Another day, another pub opens selling craft beer to hipsters. Meanwhile, high street pubs — especially those outside London — haven’t moved on in years. Chains like All Bar One, Pitcher & Piano and Slug & Lettuce have struggled to reinvent their formula of candles on bare-wood tables and pub fare. And JD Wetherspoon still dominates thanks to its size, its you-know-what-you’re-going-to-get familiarity and low prices.
Enter Wild Lime Bar & Kitchen, owned by The Bramwell Pub Company. Bramwell, who own 150-plus high street pubs across the UK, have picked out three pilot pubs with potential. The first Wild Lime Bar & Kitchen opened in Southampton in July, and two more followed in Banbury and Reading in August.
Bramwell’s brief was to create a female-friendly bar and to attract customers across the week, as high street restaurants do, rather than just on Friday and Saturday nights. So say goodbye to fruit machines and big screen sports, and hello to a bar serving good, fresh food (a rarity on the high street, especially in a bar or pub) and dishes under 500 calories.
Bramwell have invested around £300,000 on the pilots. If Wild Lime Bar & Kitchen is a success, Bramwell have earmarked up to 100 more of their bars for the new brand.
Highlights of the Wild Lime brand
The brand is inspired by the attitude of New World places like California, Cape Town and Sydney. The idea was to bring a little of the coffee and brunch culture that’s come to London from places like Auckland and Melbourne to the high street and the rest of Britain.
Everything took off from there.
- We All Need Words created all the names. The brand itself is named after an Australian fruit.
- & SMITH created Wild Lime’s relaxed visual identity: the logo, a handwritten typeface for headlines, a sun-kissed colour palette of oranges and blues and a library of carefree photos that are easy to mix and match in different ways.
- Martin Poole took the photographs of the food, art directed by & SMITH.
- We All Need Words created an easygoing ‘whatever, whenever’ and ‘why not?’ tone, used everywhere from the words in the windows, on the walls and in the menus. The tone especially helps to take the salesy-ness off deals or offers. So an A-board for happy hour at 5pm leads with the headline ‘That email can wait’, and a Friday night offer says ‘3,840 minutes till Monday. Start the clock’.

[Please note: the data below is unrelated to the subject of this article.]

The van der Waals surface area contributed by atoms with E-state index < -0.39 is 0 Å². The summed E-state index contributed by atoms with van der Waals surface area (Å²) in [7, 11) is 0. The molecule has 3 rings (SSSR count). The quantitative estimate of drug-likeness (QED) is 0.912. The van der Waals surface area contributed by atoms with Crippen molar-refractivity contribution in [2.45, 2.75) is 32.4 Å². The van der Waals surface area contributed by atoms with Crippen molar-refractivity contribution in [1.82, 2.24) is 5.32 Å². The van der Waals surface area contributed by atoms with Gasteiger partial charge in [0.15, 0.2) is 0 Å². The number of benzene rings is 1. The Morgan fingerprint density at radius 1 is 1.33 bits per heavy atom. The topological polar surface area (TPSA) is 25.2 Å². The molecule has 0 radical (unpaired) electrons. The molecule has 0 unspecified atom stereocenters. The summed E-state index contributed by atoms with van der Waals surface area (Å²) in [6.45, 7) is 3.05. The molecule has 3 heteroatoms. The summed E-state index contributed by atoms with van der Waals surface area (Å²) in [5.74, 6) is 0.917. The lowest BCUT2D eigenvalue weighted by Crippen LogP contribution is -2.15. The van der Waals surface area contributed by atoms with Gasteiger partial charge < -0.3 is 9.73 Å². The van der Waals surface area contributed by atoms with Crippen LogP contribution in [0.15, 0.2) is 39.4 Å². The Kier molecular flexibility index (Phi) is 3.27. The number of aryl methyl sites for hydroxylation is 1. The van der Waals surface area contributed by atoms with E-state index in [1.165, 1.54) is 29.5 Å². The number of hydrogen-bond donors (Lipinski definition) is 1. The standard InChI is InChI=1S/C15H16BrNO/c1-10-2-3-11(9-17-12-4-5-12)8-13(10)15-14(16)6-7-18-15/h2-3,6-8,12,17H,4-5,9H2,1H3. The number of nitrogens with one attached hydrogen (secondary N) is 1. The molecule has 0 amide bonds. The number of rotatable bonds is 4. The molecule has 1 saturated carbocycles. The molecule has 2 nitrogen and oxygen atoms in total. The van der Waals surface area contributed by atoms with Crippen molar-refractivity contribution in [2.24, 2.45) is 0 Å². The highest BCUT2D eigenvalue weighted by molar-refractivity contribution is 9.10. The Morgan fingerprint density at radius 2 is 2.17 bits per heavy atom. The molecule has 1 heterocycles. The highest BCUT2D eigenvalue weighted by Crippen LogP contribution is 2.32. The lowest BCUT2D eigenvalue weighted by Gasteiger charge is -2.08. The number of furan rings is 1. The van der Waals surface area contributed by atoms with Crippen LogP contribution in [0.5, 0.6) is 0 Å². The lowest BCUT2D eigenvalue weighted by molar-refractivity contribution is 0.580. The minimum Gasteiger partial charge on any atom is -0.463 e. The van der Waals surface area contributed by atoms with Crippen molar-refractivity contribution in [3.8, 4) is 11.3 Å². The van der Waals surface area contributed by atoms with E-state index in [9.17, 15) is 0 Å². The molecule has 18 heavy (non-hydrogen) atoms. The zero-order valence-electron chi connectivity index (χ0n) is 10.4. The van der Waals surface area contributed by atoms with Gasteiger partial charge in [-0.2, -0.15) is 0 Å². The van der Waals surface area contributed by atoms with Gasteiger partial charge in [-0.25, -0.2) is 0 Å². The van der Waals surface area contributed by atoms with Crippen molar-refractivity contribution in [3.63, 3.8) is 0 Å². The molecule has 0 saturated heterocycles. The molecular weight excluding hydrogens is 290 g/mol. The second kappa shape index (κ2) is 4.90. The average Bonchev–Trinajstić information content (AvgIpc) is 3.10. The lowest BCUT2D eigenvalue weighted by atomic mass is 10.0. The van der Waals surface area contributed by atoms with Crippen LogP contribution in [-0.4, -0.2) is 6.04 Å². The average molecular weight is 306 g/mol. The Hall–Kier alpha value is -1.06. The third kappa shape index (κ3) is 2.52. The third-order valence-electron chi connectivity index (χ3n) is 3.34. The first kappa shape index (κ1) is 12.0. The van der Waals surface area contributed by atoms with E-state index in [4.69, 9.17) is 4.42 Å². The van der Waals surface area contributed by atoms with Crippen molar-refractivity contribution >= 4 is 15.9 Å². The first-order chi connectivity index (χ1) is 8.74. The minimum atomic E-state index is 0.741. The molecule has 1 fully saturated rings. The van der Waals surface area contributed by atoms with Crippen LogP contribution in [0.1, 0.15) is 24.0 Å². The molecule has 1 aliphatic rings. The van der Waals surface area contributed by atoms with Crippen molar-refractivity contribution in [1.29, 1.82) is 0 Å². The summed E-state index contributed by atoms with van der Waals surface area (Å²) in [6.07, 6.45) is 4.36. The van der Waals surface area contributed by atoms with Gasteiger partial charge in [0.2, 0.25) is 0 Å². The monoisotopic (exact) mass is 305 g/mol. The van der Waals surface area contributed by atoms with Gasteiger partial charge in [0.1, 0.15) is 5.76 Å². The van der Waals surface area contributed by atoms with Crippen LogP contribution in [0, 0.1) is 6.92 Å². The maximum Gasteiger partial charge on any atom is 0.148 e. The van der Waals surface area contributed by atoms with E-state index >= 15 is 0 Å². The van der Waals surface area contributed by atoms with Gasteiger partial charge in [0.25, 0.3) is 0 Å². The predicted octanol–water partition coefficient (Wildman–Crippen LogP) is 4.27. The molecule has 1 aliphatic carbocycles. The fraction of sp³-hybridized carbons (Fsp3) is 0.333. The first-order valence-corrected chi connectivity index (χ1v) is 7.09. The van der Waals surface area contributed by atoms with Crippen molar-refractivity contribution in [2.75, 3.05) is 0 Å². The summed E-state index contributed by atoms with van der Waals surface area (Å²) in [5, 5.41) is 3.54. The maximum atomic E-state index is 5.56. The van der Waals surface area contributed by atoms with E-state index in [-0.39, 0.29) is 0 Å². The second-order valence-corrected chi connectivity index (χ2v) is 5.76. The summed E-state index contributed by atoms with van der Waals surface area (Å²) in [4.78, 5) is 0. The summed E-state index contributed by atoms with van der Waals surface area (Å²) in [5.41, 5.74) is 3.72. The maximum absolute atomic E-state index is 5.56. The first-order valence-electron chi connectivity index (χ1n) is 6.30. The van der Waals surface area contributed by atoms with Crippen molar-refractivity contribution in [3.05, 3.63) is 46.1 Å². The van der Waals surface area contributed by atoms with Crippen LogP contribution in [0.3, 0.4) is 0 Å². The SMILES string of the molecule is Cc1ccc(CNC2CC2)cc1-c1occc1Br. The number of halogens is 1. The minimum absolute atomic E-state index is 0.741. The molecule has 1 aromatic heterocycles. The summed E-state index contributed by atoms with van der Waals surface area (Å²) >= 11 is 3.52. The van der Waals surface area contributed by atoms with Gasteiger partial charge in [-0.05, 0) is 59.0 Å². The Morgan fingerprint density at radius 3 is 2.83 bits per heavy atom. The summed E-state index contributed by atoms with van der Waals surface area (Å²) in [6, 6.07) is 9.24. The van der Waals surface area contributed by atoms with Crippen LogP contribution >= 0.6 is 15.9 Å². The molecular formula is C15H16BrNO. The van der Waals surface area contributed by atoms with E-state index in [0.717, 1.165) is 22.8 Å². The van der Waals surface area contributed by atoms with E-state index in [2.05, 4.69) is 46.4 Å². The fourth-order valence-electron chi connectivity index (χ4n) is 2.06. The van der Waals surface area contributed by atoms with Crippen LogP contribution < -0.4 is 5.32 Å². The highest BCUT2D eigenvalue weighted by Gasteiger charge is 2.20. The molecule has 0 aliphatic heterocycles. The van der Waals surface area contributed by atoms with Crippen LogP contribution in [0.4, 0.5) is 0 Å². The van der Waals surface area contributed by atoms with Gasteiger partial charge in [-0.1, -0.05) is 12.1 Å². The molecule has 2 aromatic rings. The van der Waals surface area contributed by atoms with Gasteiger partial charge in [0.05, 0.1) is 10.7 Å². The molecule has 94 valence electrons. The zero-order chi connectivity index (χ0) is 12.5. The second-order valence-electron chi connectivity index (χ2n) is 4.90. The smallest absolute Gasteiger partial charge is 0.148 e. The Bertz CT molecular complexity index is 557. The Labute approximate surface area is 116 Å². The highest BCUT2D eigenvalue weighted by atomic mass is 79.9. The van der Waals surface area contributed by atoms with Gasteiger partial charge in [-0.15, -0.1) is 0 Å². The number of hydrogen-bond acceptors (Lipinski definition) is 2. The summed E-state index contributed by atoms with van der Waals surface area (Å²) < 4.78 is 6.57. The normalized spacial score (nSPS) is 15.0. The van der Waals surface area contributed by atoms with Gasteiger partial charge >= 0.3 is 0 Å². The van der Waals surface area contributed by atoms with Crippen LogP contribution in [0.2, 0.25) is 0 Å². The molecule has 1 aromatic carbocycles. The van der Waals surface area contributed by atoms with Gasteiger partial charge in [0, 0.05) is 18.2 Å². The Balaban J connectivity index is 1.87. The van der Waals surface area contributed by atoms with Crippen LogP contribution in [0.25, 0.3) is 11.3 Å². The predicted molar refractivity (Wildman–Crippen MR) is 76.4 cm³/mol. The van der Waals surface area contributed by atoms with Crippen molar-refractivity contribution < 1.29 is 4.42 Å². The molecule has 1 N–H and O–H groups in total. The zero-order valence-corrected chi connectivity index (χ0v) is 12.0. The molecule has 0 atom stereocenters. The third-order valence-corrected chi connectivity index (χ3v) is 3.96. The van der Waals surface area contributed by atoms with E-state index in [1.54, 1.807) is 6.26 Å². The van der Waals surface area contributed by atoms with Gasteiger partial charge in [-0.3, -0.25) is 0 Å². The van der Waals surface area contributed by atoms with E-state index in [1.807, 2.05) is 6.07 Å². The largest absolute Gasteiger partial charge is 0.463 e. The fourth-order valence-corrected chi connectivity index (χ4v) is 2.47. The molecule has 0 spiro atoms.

Wild Lime’s brand became the starting point for everything else too: the interiors — designed by Fusion DNA — feature bleached wood and bright sunny colours. You’ll find a menu of all-day brunches, sandwiches and burgers (stacked high), stonebaked pizza and proper milkshakes. It also has a completely New World wine list and a special list of beers from the USA. And, yes, you can still get a good old-fashioned pint, too.
“We debated a lot about how much to ‘brand’ Wild Lime. But all the research said people are crying out for a good bar on the high street. Finding somewhere good is such a lottery. Things like a name, good design and a clear brand really matter to people – they want to know they can trust a place not to have big screen sports, rubbish loos, and microwaved food.”
— DAN BERNSTEIN, & SMITH
“It’s much harder to do a high street bar well than, say, a gastropub in Shoreditch. It’s so tempting to think that mainstream needs to mean safe or being like everyone else. And it’s even easier to fall into that trap if you’re a big pub operator. But to Bramwell’s credit, they’ve been really up for throwing out the same-old pub rules to try something new.”
— ROB MITCHELL, WE ALL NEED WORDS